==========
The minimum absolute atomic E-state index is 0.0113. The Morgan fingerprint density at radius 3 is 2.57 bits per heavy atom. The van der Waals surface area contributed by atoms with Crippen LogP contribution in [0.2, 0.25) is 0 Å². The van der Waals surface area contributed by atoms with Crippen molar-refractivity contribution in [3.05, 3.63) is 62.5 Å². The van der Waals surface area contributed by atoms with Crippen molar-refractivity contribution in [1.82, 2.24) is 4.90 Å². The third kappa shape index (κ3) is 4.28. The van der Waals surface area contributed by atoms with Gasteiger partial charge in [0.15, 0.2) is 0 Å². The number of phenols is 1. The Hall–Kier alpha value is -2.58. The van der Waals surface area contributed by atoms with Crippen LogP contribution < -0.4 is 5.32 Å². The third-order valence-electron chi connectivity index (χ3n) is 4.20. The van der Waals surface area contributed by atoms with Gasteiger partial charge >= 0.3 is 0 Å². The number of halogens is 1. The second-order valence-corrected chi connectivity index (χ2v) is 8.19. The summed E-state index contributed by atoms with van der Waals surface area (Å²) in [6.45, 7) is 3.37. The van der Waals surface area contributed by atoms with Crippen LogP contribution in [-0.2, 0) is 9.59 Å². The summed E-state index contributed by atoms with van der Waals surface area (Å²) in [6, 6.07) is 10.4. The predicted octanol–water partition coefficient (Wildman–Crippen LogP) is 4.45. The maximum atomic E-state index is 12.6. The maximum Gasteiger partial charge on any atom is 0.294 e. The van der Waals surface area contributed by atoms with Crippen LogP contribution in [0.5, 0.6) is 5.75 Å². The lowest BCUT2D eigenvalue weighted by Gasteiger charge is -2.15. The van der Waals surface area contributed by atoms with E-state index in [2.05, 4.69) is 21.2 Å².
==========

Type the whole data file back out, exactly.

The minimum absolute atomic E-state index is 0.0113. The Morgan fingerprint density at radius 3 is 2.57 bits per heavy atom. The van der Waals surface area contributed by atoms with Crippen LogP contribution in [0.2, 0.25) is 0 Å². The van der Waals surface area contributed by atoms with Crippen molar-refractivity contribution in [3.05, 3.63) is 62.5 Å². The van der Waals surface area contributed by atoms with Crippen molar-refractivity contribution in [1.82, 2.24) is 4.90 Å². The third kappa shape index (κ3) is 4.28. The van der Waals surface area contributed by atoms with Gasteiger partial charge in [0.15, 0.2) is 0 Å². The number of phenols is 1. The Hall–Kier alpha value is -2.58. The van der Waals surface area contributed by atoms with Crippen LogP contribution < -0.4 is 5.32 Å². The third-order valence-electron chi connectivity index (χ3n) is 4.20. The van der Waals surface area contributed by atoms with Gasteiger partial charge >= 0.3 is 0 Å². The number of halogens is 1. The second-order valence-corrected chi connectivity index (χ2v) is 8.19. The summed E-state index contributed by atoms with van der Waals surface area (Å²) in [6.45, 7) is 3.37. The van der Waals surface area contributed by atoms with Crippen LogP contribution in [-0.2, 0) is 9.59 Å². The summed E-state index contributed by atoms with van der Waals surface area (Å²) in [6, 6.07) is 10.4. The predicted octanol–water partition coefficient (Wildman–Crippen LogP) is 4.45. The maximum atomic E-state index is 12.6. The maximum Gasteiger partial charge on any atom is 0.294 e. The van der Waals surface area contributed by atoms with Crippen LogP contribution in [0.5, 0.6) is 5.75 Å². The lowest BCUT2D eigenvalue weighted by Gasteiger charge is -2.15. The van der Waals surface area contributed by atoms with E-state index in [2.05, 4.69) is 21.2 Å².